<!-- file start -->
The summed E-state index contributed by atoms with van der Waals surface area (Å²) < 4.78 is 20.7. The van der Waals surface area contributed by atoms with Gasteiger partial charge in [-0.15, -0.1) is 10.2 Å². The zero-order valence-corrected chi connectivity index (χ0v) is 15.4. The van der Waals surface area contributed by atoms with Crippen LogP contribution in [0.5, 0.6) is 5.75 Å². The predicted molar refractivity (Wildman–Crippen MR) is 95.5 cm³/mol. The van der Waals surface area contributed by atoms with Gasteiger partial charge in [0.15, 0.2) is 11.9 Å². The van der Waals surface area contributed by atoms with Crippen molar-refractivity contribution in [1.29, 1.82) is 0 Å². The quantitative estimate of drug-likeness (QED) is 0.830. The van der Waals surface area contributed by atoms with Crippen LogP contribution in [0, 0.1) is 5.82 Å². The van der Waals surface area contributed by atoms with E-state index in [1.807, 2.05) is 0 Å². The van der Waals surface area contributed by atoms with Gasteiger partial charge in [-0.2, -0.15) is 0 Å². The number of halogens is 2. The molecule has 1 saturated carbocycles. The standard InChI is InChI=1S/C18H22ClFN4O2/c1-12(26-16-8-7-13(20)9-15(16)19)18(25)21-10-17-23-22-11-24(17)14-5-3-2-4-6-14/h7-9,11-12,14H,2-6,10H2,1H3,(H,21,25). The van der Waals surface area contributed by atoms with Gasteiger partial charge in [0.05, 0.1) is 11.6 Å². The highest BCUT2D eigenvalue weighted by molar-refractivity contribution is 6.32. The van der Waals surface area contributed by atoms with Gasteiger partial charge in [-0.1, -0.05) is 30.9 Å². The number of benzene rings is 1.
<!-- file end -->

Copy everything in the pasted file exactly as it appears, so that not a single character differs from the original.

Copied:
The summed E-state index contributed by atoms with van der Waals surface area (Å²) < 4.78 is 20.7. The van der Waals surface area contributed by atoms with Gasteiger partial charge in [-0.15, -0.1) is 10.2 Å². The zero-order valence-corrected chi connectivity index (χ0v) is 15.4. The van der Waals surface area contributed by atoms with Crippen LogP contribution in [0.5, 0.6) is 5.75 Å². The predicted molar refractivity (Wildman–Crippen MR) is 95.5 cm³/mol. The van der Waals surface area contributed by atoms with Gasteiger partial charge in [0.15, 0.2) is 11.9 Å². The van der Waals surface area contributed by atoms with Crippen molar-refractivity contribution in [1.29, 1.82) is 0 Å². The quantitative estimate of drug-likeness (QED) is 0.830. The van der Waals surface area contributed by atoms with Crippen LogP contribution in [0, 0.1) is 5.82 Å². The van der Waals surface area contributed by atoms with E-state index in [1.807, 2.05) is 0 Å². The van der Waals surface area contributed by atoms with Gasteiger partial charge in [-0.2, -0.15) is 0 Å². The number of halogens is 2. The molecule has 1 saturated carbocycles. The standard InChI is InChI=1S/C18H22ClFN4O2/c1-12(26-16-8-7-13(20)9-15(16)19)18(25)21-10-17-23-22-11-24(17)14-5-3-2-4-6-14/h7-9,11-12,14H,2-6,10H2,1H3,(H,21,25). The van der Waals surface area contributed by atoms with Gasteiger partial charge in [0.05, 0.1) is 11.6 Å². The highest BCUT2D eigenvalue weighted by molar-refractivity contribution is 6.32. The van der Waals surface area contributed by atoms with Gasteiger partial charge in [-0.1, -0.05) is 30.9 Å². The number of benzene rings is 1.